A long time ago, while I was married to my first husband, Ernest Coates, I mixed up being married to a writer with being a writer myself. Ernest churned out thousands of pages of writing but never got around to submitting them anywhere, while I supported the family. Not a good plan, and for that and other reasons we divorced.
I was resentful of all the years spent typing his manuscripts, and thought to myself, “I can write a book.” So I sat down and wrote one.
On the bus one day I met a friend who had just had a book about a disabled skier published, and her agent was Marilyn Marlowe, the Executive Vice President of Curtis Brown. She gave me Ms. Marlowe’s information and I sent off my book to her. That was in 1983.
Below is her response to me. She read my book! Wow! She didn’t take me on as a client, but she thought I wrote “very well indeed, with unusual sensitivity.” She thought the book was “good enough, however, that I do think you should get some other opinions.”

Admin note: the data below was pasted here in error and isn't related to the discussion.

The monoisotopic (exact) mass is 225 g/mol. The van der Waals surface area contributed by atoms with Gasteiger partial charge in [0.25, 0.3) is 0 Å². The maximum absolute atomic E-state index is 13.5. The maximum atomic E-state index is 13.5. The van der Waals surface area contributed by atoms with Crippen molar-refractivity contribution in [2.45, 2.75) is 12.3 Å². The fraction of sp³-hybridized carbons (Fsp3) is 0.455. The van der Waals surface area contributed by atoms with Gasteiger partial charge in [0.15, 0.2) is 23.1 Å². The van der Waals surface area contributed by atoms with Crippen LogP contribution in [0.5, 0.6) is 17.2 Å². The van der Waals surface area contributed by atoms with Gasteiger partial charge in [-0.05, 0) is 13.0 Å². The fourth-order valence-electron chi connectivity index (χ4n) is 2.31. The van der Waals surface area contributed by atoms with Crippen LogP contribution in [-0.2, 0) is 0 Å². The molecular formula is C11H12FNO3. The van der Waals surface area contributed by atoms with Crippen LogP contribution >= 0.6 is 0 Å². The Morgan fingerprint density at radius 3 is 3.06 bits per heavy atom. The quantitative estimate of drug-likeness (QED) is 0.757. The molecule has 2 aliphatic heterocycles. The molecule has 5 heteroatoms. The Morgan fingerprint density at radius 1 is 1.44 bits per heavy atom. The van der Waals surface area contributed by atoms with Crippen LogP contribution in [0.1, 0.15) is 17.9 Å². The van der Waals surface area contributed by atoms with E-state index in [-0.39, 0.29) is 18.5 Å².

After that, I sent her everything I wrote, she read it, didn’t take me on, but gave me comments and encouragement. By the time I had written something that was worth her attention, she had died, and I was so sad.
The funny thing about this is that Ms. Marlowe represented authors of children’s books. I don’t know why she bothered reading mine, but without her encouragement, my writing might have been a resentful flash in the pan.
I keep her letter in my drawer at all times, and every once in a while I take it out and look at it, and bless this person whom I never met. She continues to be a turning point in my life every time I look at her letter.